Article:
Survivors of Suicide
I have lost a loved one to suicide, and it has been a struggle. Could you share some thoughts about how to support the survivors of suicide?
Signed: A Part Of Me Died Too
Dear A Part Of Me Died Too,
No matter how hard we try to let the people around us know that we care about them, we cannot always manage to save those who are hurting at the deepest levels. Those who contemplate or act on their suicidal thoughts are struggling with a level of emotional pain and a depth of self doubt from which they can not always be rescued. By the time a person’s sadness and hurt have reached these lows, a mental health issue has developed – it is very real and often quite damaging. For anyone who has lost a loved one to an act of suicide, the grief and suffering that the survivor experiences is also quite devasting.
When someone we love dies by suicide, we often blame ourselves. We wonder what we missed, or why the love we had for the person was not enough to save them. We might get angry with the world around us and wonder why no one else was able to help the person who died. We might struggle with guilt and shame, feeling as though we are being judged (even by ourselves) in some negative way because we were not able to help the person that we cared about. Our hearts break beyond repair – the gut punch of complicated grief that comes with a death by suicide tears apart a piece of us that never fully recovers. And the whole memory of the amazing person that we loved sometimes gets overshadowed by the final act of their life.
If you know someone who has experienced the suicidal death of a loved one, please reach out.
Be there and listen: Offer your presence and let them know you’re available to talk or simply sit with them. Listen without blame or judgment. Allow them to express their feelings, even if they are painful or difficult to hear. Validate their pain and loss – and their anger, when they have it. Don’t try to “fix” their feelings – simply accept them for what they are.
Show empathy and understanding: Avoid making judgments or offering solutions. Grief is a complex and individual process, and everyone experiences it differently. There is absolutely nothing that you will be able to say to make the person feel “better”. So instead, be honest and use empathetic phrases like, “I can’t imagine how you must be feeling,” or “I’m here for you, no matter what.”
If the loss is recent (or the grief has taken over again), offer practical assistance: Help with day-to-day tasks like cooking, cleaning, or running errands, as grieving individuals often find it challenging to handle these responsibilities.
Encourage professional help: Grief and loss can be overwhelming, especially when it involves suicide. Survivors can often feel quite alone and isolated. Encourage the person to seek professional support from therapists or support groups. Help them build a network of care around themselves.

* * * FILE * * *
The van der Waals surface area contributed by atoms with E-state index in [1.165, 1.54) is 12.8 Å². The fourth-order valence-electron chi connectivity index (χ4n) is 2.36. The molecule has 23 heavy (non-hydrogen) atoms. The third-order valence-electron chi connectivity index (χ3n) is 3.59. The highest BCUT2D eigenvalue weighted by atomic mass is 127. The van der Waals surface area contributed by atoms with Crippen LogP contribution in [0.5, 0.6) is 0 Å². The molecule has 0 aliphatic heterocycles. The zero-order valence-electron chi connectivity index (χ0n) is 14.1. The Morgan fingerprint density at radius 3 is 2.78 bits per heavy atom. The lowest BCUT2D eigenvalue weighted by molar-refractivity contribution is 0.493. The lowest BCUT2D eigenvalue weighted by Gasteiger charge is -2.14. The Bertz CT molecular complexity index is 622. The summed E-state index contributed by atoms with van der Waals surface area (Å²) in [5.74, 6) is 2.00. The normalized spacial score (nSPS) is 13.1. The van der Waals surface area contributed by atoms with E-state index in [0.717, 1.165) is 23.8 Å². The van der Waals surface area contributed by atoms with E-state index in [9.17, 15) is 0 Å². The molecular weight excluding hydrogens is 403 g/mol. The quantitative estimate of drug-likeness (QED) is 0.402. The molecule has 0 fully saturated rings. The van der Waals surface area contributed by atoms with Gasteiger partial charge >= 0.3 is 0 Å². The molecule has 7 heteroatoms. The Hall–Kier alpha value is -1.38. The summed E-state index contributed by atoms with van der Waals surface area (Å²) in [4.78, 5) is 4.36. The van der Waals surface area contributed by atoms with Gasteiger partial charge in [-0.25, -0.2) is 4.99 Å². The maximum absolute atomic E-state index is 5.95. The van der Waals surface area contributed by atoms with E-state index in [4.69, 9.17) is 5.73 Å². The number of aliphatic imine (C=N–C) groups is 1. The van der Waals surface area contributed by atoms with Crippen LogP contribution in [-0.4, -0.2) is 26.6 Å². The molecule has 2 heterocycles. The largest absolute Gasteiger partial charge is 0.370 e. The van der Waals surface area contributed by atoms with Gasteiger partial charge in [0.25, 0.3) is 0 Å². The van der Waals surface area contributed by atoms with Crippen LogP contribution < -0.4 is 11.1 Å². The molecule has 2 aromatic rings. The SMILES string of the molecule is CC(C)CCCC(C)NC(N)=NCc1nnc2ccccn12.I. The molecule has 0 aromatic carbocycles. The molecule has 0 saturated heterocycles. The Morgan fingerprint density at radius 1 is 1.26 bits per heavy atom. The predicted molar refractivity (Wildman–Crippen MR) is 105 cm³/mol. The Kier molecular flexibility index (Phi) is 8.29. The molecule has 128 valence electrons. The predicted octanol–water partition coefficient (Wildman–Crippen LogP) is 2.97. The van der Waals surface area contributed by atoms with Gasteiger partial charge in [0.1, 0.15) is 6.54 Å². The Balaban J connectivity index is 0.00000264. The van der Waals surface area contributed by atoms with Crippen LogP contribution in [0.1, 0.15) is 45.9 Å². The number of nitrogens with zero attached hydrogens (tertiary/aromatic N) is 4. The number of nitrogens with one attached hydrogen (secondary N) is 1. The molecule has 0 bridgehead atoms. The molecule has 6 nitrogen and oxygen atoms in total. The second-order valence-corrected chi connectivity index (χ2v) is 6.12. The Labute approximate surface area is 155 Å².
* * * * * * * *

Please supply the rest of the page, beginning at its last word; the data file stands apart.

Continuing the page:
Be patient: Grieving is a long process, and there is no timeline for when someone should “get over it.” Offer your support for as long as it takes.
Respect where they are at: Some people may not want to talk about the suicide, while others may find it therapeutic. Respect the survivors’ boundaries and let them guide the conversation.
Remember special occasions: Acknowledge the survivors’ grief during special occasions, such as birthdays, holidays or in the weeks surrounding the anniversary date of the death of their loved one. These times can be particularly challenging.
Stay connected: Continue to check in on the person regularly, even after they seem to have returned to regular routines. Complicated grief stays with us on a daily basis, and for years. And it can resurface over time. Don’t be afraid to ask the person how they are doing, even if time has passed or they seem fine. You will not hurt them by doing so.
Promote open dialogue: Encourage open and honest communication about the struggles that the survivor and the person that they lost to suicide have experienced. Avoid treating the topic as taboo, which can further stigmatize what they are going through. It’s okay to say the words “suicide” or “survivor” – you do not have to try to sugar-coat what has happened.
Remember their loved one: Keep the whole memory of the person who died alive by sharing stories or photos of the person; or do activities that the survivor and their loved one enjoyed together.
Offer flexibility: Be flexible with plans and expectations. Grief can be unpredictable, and survivors may need to cancel or reschedule activities or events. Don’t take that personally.
Encourage survivors to prioritize self-care: Grief can be emotionally and physically draining, so remind the person to take care of their well-being (encourage them to start with the foundations – eating, sleeping, hydrating, staying active).
Take care of yourself: Supporting someone through this difficult process can be emotionally taxing. Make sure to connect to your own support network or professional help if needed.
I found these words in a message from the Canadian Association of Suicide Prevention (along with some terrific resources, for the survivor themselves, on The Lifeline Canada Foundation website Survivors of Suicide Loss – The LifeLine Canada Foundation) and they express so well the message I am trying to convey – “The fact that someone died by suicide does not diminish our love for them, their value, the contribution they made to our families and communities and our right and need to celebrate and honour their lives and accomplishments. It is how a person lived not how they died that defines someone. Survivors are the most courageous people we know.”
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